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A Name You Should Know: Claudette Colvin

Claudette Colvin Research Topic via ProQuest eLibrary

Most everyone knows Rosa Parks whose courageous action of not giving up her seat on a Montgomery, Alabama city bus to a white passenger on December 1, 1955, helped launch the civil rights movement.  Most people do not know Claudette Colvin who also refused to give up her seat on the bus — nine months before Rosa Parks.

On March 2, 1955, fifteen-year-old Claudette Colvin remained seated when a white passenger boarded the bus and waited for her to move.  She believed it her constitutional right to sit wherever she chose even though Jim Crow laws of the day dictated otherwise.  She was arrested and charged with disorderly conduct and resisting arrest.  Claudette would later say, “I couldn’t get up that day.  History kept me stuck to my seat.  I felt the hand of Harriet Tubman pushing down on one shoulder and Sojourner Truth pushing down on the other.”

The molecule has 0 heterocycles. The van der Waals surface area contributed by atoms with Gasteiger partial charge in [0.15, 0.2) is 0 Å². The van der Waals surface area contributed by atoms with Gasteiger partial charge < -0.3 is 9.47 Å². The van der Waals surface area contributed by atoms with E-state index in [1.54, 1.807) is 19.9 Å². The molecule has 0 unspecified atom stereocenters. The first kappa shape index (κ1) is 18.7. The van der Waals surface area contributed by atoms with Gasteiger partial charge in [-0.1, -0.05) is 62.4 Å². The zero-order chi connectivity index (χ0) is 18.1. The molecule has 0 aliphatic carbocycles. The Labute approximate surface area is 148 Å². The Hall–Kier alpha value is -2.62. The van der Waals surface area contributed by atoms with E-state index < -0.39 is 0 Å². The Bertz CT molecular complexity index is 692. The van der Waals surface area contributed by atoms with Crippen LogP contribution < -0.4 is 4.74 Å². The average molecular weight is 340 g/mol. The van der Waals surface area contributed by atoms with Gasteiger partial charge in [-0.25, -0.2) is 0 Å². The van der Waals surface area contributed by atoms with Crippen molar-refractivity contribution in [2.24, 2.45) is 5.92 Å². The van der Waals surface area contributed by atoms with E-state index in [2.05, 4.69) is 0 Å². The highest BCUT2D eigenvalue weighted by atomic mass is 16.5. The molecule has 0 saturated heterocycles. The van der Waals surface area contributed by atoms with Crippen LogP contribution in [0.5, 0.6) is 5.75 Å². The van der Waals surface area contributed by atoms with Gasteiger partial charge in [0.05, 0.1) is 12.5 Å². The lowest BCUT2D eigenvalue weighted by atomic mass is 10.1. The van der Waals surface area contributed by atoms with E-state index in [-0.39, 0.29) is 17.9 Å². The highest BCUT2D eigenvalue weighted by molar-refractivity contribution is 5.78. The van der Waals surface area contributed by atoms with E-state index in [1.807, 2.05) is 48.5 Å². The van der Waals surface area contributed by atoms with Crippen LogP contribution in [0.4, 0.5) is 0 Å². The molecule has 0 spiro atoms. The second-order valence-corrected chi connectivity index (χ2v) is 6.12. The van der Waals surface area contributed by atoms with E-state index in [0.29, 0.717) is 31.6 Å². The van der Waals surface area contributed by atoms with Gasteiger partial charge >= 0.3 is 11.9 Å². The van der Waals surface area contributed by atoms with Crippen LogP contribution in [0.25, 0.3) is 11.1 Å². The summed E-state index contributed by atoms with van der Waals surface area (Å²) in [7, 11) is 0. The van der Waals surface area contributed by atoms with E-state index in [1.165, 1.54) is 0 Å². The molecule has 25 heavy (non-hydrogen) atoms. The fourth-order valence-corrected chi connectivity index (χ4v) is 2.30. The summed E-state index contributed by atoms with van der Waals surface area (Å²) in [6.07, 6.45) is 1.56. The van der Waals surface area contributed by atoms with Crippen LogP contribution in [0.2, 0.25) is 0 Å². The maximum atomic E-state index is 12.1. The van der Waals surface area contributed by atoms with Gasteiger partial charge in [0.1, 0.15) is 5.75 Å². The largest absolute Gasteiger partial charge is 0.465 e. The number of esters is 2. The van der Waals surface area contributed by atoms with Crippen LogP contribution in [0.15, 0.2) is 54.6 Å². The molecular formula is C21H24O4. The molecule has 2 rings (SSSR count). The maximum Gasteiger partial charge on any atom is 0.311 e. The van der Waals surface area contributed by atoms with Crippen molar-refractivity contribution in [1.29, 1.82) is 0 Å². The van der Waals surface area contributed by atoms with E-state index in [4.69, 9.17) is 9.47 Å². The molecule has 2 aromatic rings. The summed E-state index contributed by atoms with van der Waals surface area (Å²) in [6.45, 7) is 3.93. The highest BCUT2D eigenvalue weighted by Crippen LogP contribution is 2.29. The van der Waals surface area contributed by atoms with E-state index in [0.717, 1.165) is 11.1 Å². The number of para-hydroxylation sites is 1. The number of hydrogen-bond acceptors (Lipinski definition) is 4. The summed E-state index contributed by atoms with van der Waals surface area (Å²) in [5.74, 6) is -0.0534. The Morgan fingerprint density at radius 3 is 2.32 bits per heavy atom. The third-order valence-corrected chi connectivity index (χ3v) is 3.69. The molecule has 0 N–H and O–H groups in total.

Claudette Colvin’s arrest provided the spark needed to make a stand and provide a test case to end segregation on city buses.  However, local African-American leadership thought otherwise.  They believed Claudette would be perceived as too militant.  Her image was not the one the movement wanted to cast.  When she became pregnant a few months later, their belief was reinforced.  Instead, Rosa Parks’ similar act of defiance would hasten the 381-day Montgomery Bus Boycott and lay the foundation for the modern civil rights movement.

Not until many years later would Claudette Colvin become more than just a footnote in history.  Her role is not celebrated, but it is nonetheless pivotal.  In a recent honor, Montgomery Mayor Todd Strange called her “an early foot soldier in our civil rights.”  Claudette Colvin stands alongside Rosa Parks — two women, two generations — taking a stand and helping to change history.

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